PortfolioJumeirah Clearwater Bay Resort
Qingshui Wan, Lingshui, Hainan, China
While visiting family in Taiwan, I had the opportunity to visit one of WATG’s projects in Panchiao, Taiwan. WATG signed with the developer in 2006 to design the façade and the interior for the residential towers.
A short 20-minute metro ride from Taipei's city center, Panchiao is a hotbed for development right now since the capital has become over crowded. Entitled Chiao-feng (translated as the bridge connecting the highest peaks), the project includes four residential towers and retail sits at the prime location. It is located on Panchiao's main strip with easy access to public transportation. The development is sandwiched between high-end shopping malls and city stadium with Panchiao city hall just across the street. Although it might sound chaotic for some, Chiao-fuon is a dream for Taipei city dwellers. The 300 residential units priced at 1.5 - 2 million US dollars were sold out in eight months.
The project is now under construction with the structural frame currently at the 21st floor and the concrete being poured to the 14th level on all four towers. The first three levels act as a podium for the four residential towers, while the first two levels will be accessible by the public and will consist of retail spaces and also house an art museum. The third floor will remain as the private amenities facilities for residents only. The government requests the developers in Panchiao open the first and second floor to the public because all public spaces must be connected by a sky bridge.
It is exciting to see a project that incorporates city planning as part of the design, and to be able to see the construction process is even more valuable. The Panchiao project is considered a success and the developer wishes to work with WATG in the near future.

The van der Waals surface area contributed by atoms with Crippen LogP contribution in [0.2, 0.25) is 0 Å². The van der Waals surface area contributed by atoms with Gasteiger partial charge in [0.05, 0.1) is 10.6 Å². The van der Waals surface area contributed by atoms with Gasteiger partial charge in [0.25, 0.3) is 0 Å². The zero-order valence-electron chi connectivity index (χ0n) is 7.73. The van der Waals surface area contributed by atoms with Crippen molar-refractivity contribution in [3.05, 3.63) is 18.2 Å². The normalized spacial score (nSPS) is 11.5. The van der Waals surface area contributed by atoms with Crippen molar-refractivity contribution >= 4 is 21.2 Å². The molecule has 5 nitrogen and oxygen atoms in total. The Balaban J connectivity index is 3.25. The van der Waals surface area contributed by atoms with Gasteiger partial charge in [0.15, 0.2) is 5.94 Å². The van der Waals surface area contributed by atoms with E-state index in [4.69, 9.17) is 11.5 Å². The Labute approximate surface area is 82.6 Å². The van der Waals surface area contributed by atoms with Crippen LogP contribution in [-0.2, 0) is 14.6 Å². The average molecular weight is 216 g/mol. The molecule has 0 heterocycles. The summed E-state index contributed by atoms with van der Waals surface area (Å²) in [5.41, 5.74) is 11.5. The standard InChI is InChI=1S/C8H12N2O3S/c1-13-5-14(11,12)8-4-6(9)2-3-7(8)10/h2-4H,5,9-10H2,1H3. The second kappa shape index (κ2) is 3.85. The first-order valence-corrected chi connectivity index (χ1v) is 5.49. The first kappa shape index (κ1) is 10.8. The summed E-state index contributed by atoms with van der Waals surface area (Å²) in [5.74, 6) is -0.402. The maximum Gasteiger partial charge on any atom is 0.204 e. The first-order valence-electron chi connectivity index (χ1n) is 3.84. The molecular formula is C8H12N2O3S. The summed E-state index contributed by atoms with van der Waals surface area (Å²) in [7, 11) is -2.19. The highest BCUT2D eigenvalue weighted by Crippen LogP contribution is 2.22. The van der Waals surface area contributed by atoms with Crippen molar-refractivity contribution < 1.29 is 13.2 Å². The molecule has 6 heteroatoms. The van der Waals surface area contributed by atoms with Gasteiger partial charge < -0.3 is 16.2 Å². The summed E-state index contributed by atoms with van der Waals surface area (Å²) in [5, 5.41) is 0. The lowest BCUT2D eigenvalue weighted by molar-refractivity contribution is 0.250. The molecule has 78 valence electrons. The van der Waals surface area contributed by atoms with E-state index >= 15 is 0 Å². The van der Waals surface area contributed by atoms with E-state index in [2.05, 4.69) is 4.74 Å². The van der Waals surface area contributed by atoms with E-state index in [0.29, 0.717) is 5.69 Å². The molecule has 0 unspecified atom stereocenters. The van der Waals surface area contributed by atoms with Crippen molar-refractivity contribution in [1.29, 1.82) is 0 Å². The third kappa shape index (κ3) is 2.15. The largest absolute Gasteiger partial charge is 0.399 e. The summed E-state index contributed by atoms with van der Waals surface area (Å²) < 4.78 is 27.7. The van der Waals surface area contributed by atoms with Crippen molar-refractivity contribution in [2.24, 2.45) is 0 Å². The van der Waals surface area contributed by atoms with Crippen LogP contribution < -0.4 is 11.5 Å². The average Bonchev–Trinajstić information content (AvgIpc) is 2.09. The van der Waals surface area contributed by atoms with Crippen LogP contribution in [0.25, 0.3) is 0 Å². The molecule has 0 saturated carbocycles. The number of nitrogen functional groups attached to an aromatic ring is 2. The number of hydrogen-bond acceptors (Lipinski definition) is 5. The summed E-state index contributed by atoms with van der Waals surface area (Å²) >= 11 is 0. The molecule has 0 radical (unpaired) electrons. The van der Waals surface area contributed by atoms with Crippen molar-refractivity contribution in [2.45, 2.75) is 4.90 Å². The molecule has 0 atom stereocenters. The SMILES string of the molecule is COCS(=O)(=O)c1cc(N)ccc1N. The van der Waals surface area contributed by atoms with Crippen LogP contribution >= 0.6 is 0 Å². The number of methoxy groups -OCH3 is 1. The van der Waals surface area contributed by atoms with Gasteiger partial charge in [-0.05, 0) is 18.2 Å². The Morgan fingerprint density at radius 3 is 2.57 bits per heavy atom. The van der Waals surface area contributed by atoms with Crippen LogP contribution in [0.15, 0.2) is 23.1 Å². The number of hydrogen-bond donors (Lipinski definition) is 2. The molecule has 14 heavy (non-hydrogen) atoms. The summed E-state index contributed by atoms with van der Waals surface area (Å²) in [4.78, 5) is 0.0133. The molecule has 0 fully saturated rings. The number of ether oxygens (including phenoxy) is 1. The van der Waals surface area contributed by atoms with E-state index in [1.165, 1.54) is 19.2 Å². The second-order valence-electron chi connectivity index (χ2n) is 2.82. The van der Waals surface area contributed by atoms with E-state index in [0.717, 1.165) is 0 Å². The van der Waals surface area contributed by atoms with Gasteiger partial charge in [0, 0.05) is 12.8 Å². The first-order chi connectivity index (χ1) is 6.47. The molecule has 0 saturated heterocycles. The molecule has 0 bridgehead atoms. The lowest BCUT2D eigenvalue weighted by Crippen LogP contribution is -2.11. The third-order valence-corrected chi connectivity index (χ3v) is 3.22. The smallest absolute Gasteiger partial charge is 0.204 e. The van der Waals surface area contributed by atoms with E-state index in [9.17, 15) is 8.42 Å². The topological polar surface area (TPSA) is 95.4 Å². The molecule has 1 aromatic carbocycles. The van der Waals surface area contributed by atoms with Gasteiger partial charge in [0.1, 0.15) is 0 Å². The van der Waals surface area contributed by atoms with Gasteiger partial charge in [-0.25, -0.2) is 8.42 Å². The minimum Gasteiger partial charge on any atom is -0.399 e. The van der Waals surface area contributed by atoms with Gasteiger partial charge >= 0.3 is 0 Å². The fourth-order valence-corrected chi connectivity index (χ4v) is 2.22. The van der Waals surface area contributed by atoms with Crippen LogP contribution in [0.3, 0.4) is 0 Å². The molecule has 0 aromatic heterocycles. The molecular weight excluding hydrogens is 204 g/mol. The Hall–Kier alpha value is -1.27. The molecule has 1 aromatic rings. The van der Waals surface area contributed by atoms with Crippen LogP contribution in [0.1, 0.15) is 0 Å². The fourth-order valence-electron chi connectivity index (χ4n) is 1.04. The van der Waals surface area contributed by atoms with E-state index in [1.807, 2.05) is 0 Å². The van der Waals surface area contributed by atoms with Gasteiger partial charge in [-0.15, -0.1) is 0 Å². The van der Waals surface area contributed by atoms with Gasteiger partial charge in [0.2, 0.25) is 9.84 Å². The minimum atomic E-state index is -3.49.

I remember, following the attacks of 9/11, that Japanese tourists stopped coming to Hawaii because they felt that it would be insensitive to be enjoying themselves when America was grieving. Very thoughtful. But not very helpful.
Today, many companies are cancelling meetings at hotels, not because of finances but because of the perception that such travel will be viewed as frivolous. Call it the AIG effect.
Case in point: Goldman Sachs reportedly paid a $600,000 cancellation fee recently and moved a technology conference from Las Vegas to San Francisco, a more expensive city in which to meet. Even companies not receiving federal money are now afraid to travel for fear of being criticized.
Destinations like Las Vegas and Hawaii are particularly hard hit – despite the great bargains they are offering – because of the concern over how it looks to travel to leisure destinations when times are tough. The cancellation of travel plans is having serious negative economic consequences. The loss of business is exacerbating the loss of jobs ... housekeepers, dishwashers, servers, florists, event planners, even designers.
Hilton area vice president Jerry Gibson watched $12.4 million in business evaporate within the last 45 days, when several companies cancelled corporate incentive meetings at their Hawaii properties.
Recently, some of the biggest names in the hotel industry wrote a joint letter to the US Congress with the message that a "robust travel industry is a powerful economic stimulus."
When "Saturday Night Live" resumed broadcasting a couple of weeks following 9/11, they had Mayor Giuliani on to open the show, along with the firefighters and police officers of New York, declaring that despite the terrorist attacks, New York City will run as normal and Saturday Night Live will go on as planned. Lorne Michaels, the producer, asked the mayor, "Is it OK to be funny?" and Giuliani replied, "Why start now?"
The bottom line: It's OK to travel. It’s good for business and essential for the economy. Pass the word.
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